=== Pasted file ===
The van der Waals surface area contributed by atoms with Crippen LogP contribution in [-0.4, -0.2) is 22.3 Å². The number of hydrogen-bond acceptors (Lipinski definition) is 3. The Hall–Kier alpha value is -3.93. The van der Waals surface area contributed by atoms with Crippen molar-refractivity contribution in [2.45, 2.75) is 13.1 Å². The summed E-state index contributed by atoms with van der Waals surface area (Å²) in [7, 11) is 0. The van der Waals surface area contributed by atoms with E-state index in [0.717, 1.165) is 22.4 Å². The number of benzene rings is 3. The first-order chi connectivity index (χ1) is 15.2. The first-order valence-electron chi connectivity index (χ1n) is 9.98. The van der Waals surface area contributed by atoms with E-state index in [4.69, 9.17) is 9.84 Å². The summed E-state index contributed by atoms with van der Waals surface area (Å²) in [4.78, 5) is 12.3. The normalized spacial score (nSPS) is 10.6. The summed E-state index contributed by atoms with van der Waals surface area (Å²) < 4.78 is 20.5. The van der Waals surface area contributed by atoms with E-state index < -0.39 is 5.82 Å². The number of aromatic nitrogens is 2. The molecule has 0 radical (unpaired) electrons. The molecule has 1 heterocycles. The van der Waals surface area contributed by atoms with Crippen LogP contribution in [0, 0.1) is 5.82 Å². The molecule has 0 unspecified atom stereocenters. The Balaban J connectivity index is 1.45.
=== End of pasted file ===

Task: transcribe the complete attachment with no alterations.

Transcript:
The van der Waals surface area contributed by atoms with Crippen LogP contribution in [-0.4, -0.2) is 22.3 Å². The number of hydrogen-bond acceptors (Lipinski definition) is 3. The Hall–Kier alpha value is -3.93. The van der Waals surface area contributed by atoms with Crippen molar-refractivity contribution in [2.45, 2.75) is 13.1 Å². The summed E-state index contributed by atoms with van der Waals surface area (Å²) in [7, 11) is 0. The van der Waals surface area contributed by atoms with E-state index in [0.717, 1.165) is 22.4 Å². The number of benzene rings is 3. The first-order chi connectivity index (χ1) is 15.2. The first-order valence-electron chi connectivity index (χ1n) is 9.98. The van der Waals surface area contributed by atoms with E-state index in [4.69, 9.17) is 9.84 Å². The summed E-state index contributed by atoms with van der Waals surface area (Å²) in [4.78, 5) is 12.3. The normalized spacial score (nSPS) is 10.6. The summed E-state index contributed by atoms with van der Waals surface area (Å²) < 4.78 is 20.5. The van der Waals surface area contributed by atoms with E-state index < -0.39 is 5.82 Å². The number of aromatic nitrogens is 2. The molecule has 0 radical (unpaired) electrons. The molecule has 1 heterocycles. The van der Waals surface area contributed by atoms with Crippen LogP contribution in [0, 0.1) is 5.82 Å². The molecule has 0 unspecified atom stereocenters. The Balaban J connectivity index is 1.45.